July 8, 2010
Have firewalls lost their cool?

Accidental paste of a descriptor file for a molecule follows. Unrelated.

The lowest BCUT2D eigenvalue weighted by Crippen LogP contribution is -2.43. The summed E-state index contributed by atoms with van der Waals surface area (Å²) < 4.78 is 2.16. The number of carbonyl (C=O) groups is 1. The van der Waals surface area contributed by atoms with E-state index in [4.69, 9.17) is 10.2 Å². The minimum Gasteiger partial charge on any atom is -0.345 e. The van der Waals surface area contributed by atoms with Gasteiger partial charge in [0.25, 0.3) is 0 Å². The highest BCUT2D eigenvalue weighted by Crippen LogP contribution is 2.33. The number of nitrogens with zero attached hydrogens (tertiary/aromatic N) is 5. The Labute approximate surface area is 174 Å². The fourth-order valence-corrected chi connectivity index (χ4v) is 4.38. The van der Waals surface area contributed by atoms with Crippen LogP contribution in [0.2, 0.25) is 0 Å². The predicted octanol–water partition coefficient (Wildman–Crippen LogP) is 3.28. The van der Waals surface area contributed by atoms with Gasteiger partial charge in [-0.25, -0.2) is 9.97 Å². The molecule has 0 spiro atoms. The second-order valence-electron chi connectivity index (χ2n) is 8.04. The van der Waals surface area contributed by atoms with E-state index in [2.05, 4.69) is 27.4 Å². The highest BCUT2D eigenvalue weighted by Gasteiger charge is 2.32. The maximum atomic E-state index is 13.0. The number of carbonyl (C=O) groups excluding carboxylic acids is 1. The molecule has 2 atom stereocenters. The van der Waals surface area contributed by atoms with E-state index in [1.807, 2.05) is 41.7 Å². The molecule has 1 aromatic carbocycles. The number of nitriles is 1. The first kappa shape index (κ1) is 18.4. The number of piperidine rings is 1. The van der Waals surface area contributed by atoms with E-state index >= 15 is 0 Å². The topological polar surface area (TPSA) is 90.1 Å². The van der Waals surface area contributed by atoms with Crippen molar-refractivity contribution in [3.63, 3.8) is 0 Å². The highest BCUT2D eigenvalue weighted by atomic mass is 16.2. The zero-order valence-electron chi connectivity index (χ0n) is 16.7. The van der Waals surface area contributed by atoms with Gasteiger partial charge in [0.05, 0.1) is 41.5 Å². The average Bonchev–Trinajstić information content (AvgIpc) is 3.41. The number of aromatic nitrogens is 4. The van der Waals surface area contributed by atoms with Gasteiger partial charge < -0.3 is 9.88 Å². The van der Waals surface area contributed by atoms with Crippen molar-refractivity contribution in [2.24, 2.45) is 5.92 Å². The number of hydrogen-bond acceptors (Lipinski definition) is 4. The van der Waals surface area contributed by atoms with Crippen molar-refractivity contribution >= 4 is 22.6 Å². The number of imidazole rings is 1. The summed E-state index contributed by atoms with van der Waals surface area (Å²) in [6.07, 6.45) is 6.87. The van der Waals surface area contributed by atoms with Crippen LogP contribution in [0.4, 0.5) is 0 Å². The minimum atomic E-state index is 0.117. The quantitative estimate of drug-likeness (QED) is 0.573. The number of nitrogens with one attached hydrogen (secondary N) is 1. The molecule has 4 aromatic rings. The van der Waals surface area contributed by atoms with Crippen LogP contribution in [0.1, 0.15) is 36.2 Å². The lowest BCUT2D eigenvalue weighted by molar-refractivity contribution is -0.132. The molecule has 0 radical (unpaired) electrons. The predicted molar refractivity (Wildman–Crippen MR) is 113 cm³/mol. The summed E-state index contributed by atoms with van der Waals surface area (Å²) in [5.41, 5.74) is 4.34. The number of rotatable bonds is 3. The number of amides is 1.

"The firewall's ability to define and defend a network perimeter has earned itself a reputation as an indispensable security product," said Chris Rodriguez, a research analyst at Frost & Sullivan, in a statement. But sales of firewalls have been slowing in recent years thanks to "market saturation, economic pressures, and mature technology," he said. Add to that list the many firewall vendors that are resting on their laurels. While vendors have released unified threat management appliances, Rodriguez said, "UTM continues to be considered a small business solution due to weak performance and protection." Now, however, the market is due for a shakeup. While the firewall market earned revenue of about $3 billion in 2009, a new report from Frost & Sullivan estimates it will reach $4.6 billion in 2016, a 6.7% compounded annual growth rate. The increase in revenue will be driven in part by the capabilities of the emerging fourth generation -- as Frost & Sullivan sees it -- of firewalls. They typically include such features as deep packet inspection, load balancing, and support for voice over IP, and which increasingly include application and identity-based filtering. "This will provide better protection for customers while reinvigorating customer demand for the technology," said Rodriguez. Part of the firewall problem to date is that it's been difficult for outsiders to shake up the industry. In 2009, for example, just five vendors controlled 72% of the firewall market. In addition, while there were 60 firewall vendors in 2007, by 2008 there were 40, and by 2009, only about 30. "The firewall initially underwent much change and innovation, with multiple product methodologies developed in a short span of a few years," said Rodriguez. "Since then, vendors have introduced new features, but customers have essentially been using inspection firewalls for over a decade." These inspection firewalls typically use port and protocol-based filtering. Once state of the art, these techniques alone aren't ideally suited to protecting enterprise networks against today's more blended and targeted attacks, or for defending a much more porous network perimeter, taking into account virtualization, cloud computing, and mobile devices. As a result, Rodriguez issued a call to arms to IT managers to change their attitudes. Specifically, rather than just refreshing their existing firewalls based on throughput and scalability specifications, he said they should also rethink how firewalls with the latest generation features can help them better protect enterprise networks.
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